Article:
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A bevy of talented blues and swing cats join guitarist Kid Ramos on West Coast House Party, a rowdy excursion in jump blues that's as instrumentally satisfying as any recent jump or swing release. With 16 tunes catapulted by some terrific musicians and singers, Kid's soiree is a major blast from first note to the last.
The guest list is rife with guitar heavyweights and blues crooners from the West Coast and elsewhere. Appearing are Clarence "Gatemouth"Brown, Duke Robillard, Rick Holmstrom (Rod Piazza and the Mighty Flyers), Junior Watson, James Harmon,"Little" Charlie Baty (Little Charlie and the Nightcats), "Big Sandy" Williams (Big Sandy & His Fly-Rite Boys), Kim Wilson (Fabulous Thunderbirds), Janiva Magness, Lynwood Slim, James Intveld and Rusty Zinn. These notables bring their soulful voices and monster chops to Kid's bash, but the life of this party is clearly the rhythm section of drummer Stephen Hodges, veteran bassist Larry Taylor, and pianist Fred Kaplan , followed closely by a honking three-piece sax section led by talented arranger Jeff Turmes. The bottom-enders rock Kid's house like a California quake, while the gritty saxmen tear it down from the top.
West Coast Party offers one full hour of relentless jump and R&B. Mixed to analog, this album has a nice '50s vibe going for it. Thanks to some wonderful old tunes and some rollicking new ones, House Party compares favorably with classic albums by T-Bone Walker and Big Joe Turner.
Ramos' guitar is hardly the center of attention, but it's a vital presence. The Fabulous Thunderbird axeman steps to the fore for one ripping solo after another but generously relinquishes the spotlight to his many gifted friends. Noteworthy performances include Big Sandy's rockabilly-styled vocals on "Guitar Player," the inspired guitar exchanges between Brown, Robillard and Ramos on "Welcome Blues," and James Harmon's greasy singing (not to mention those rowdy horns) on the Harmon confection "One 'Mo Peep."
Attention all you hep cats and hot chicks: This veteran congregation swings far harder than all those nouveau swing posers you've been swooning over. Lace up your saddle shoes and loosen your zoots, 'cause West Coast House Party will rock your world.
Track Listing: Strollin' With Bone (Part 1); 'Lizabeth; Guitar Player; Talking That Talk; House Party; Where Were You; Love Don't Love Nobody; Welcome Blues; Bring It Home to Me; Wipe Your Tears; Happy Hour; Real Gone Lover; Silly Dilly Woman; One Bar Short; One Mo' Peep; Strollin' With Bone (Part 2)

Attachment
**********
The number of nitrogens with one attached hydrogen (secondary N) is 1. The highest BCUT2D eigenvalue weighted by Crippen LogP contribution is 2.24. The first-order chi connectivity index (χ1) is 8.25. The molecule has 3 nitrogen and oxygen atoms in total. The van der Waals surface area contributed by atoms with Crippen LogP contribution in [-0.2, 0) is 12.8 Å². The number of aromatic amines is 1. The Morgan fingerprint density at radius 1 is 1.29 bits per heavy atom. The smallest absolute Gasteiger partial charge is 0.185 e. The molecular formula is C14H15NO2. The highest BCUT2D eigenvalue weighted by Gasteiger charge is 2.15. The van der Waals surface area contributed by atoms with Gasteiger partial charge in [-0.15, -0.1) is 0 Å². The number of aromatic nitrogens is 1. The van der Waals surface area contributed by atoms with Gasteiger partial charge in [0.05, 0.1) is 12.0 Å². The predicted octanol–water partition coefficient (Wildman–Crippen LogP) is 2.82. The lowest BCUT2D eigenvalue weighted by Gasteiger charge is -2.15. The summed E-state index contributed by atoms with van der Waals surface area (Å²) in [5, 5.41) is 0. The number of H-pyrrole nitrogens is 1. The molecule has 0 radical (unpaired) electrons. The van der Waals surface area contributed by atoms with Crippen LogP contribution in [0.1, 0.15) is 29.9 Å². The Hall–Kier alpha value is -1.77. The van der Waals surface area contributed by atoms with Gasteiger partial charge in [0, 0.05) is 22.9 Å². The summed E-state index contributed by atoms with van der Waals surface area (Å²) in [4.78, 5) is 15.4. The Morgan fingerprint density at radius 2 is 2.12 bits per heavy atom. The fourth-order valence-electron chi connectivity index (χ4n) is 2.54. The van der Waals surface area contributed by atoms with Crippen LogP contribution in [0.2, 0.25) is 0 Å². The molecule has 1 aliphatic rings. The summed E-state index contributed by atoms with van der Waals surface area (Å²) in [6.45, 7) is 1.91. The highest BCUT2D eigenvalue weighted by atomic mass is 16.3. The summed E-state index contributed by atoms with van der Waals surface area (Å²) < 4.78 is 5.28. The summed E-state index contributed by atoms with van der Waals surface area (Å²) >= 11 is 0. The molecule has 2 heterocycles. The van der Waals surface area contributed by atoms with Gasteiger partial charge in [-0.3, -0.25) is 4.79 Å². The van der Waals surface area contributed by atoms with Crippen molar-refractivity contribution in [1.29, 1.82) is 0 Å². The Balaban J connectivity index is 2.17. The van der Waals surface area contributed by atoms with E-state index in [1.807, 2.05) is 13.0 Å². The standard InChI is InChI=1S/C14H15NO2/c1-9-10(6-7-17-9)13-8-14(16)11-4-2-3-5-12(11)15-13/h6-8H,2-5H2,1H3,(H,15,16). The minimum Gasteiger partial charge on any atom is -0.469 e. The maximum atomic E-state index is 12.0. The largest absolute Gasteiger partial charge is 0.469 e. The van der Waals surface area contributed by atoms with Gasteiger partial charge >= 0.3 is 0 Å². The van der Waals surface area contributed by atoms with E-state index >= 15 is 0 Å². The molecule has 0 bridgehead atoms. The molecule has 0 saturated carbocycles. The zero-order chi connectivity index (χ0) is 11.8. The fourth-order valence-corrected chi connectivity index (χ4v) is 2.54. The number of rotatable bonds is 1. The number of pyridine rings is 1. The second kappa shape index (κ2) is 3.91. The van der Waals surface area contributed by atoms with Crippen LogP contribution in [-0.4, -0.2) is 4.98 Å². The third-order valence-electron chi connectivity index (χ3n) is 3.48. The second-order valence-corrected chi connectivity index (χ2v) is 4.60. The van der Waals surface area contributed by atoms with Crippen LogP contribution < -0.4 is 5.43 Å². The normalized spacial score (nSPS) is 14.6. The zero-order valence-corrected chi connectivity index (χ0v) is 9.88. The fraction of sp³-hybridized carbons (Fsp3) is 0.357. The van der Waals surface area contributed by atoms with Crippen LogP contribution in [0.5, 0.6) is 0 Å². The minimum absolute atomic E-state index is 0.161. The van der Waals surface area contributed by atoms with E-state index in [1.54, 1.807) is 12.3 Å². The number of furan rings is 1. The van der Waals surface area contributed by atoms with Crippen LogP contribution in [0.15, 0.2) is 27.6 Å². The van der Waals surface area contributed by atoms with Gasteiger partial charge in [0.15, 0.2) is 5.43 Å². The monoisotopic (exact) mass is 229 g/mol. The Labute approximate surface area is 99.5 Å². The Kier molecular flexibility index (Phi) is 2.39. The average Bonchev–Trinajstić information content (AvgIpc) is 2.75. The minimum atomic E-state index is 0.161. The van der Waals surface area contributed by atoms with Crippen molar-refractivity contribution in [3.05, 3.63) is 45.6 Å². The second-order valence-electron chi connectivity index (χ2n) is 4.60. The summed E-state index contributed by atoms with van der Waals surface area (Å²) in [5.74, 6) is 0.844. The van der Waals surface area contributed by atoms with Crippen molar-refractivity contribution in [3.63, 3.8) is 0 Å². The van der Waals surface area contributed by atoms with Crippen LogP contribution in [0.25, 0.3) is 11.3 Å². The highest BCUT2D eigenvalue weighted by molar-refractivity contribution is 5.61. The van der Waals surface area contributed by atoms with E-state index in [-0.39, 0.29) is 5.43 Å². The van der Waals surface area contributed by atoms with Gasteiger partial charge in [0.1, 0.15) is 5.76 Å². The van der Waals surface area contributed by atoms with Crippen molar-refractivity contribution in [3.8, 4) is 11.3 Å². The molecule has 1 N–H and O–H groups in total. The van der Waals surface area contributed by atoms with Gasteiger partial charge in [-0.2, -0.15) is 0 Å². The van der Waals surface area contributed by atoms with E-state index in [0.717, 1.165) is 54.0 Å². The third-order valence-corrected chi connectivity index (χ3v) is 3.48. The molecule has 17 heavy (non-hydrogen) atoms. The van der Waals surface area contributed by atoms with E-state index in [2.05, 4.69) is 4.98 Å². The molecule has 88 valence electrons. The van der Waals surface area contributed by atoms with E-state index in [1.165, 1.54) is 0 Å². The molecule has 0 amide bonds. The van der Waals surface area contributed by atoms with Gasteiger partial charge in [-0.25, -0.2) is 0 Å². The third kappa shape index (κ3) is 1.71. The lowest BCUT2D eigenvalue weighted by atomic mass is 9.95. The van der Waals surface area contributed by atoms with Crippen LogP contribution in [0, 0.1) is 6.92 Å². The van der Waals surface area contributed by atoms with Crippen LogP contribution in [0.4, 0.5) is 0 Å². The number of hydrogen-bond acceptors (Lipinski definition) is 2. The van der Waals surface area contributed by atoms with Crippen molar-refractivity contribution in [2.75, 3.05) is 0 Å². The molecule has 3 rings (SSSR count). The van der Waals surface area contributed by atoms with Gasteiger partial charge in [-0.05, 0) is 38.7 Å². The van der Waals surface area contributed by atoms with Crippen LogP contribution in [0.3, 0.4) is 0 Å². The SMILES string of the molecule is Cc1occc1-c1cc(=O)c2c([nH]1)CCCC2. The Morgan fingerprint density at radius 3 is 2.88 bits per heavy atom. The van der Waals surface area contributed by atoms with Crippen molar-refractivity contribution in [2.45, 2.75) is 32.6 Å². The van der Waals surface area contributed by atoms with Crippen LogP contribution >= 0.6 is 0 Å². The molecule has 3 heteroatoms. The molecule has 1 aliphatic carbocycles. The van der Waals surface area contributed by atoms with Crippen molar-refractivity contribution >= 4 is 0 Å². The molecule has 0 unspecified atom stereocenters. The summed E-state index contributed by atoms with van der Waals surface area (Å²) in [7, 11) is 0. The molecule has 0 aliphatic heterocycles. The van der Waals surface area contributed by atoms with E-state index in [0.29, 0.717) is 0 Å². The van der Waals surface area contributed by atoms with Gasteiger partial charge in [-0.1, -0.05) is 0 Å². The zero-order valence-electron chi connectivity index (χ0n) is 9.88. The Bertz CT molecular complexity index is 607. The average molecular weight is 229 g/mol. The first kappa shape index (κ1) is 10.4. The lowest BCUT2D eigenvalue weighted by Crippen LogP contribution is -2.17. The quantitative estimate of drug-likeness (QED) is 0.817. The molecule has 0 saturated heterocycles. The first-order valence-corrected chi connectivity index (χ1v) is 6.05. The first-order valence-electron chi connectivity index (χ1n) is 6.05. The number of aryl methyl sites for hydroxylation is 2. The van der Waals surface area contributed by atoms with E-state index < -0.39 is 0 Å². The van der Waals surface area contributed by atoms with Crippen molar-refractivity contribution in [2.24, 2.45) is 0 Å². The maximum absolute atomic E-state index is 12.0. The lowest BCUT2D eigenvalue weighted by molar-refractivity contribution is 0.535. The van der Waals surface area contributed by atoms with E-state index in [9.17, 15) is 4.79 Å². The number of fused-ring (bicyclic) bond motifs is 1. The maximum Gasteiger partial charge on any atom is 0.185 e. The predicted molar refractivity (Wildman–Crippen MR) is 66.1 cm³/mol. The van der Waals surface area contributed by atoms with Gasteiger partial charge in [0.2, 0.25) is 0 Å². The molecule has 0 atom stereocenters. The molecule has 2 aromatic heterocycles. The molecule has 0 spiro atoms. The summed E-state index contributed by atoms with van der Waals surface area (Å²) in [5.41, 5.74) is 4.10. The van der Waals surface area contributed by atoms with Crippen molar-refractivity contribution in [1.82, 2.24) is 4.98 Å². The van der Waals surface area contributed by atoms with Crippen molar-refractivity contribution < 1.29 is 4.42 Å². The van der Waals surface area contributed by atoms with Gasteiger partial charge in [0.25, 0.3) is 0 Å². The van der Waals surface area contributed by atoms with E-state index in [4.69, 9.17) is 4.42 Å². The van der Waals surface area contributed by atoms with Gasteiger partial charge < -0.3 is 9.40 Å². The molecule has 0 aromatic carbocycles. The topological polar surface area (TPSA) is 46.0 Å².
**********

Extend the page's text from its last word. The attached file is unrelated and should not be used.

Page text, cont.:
Personnel: Kid Ramos (guitar); Fred Kaplan (piano); Larry Taylor (acoustic bass); Stephen Hodges (drums); Jeff Turmes (baritone sax); Steve Marsh (tenor sax); Jonny Viau (tenor sax);"Little" Charlie Baty (guitar); Clarence "Gatemouth" Brown (guitar); Rick "L.A. Holmes:" Holmstrom (guitar); Duke Robillard (guitar, vocals); Junior Watson (guitar, vocals); Rusty Zinn (guitar), vocals); James Harmon (vocals); James Intveld (vocals); Lynwood Slim (vocals); Robert "Big Sandy" Williams (vocals); Kim Wilson (vocals, harmonica); Joe Krown (organ); Mike Turner (trumpet)
I was first exposed to jazz as a middle school band student. A college ensemble passed through and put on a concert for the band students (of which I was one). The level of mastery and musicianship blew me away, intimidated, and inspired me
I was first exposed to jazz as a middle school band student. A college ensemble passed through and put on a concert for the band students (of which I was one). The level of mastery and musicianship blew me away, intimidated, and inspired me. Try as I might, I was never able to achieve a high enough level of competency to perform at the level I was first and subsequently exposed to. Regardless, I was hooked on jazz and remain so to this day.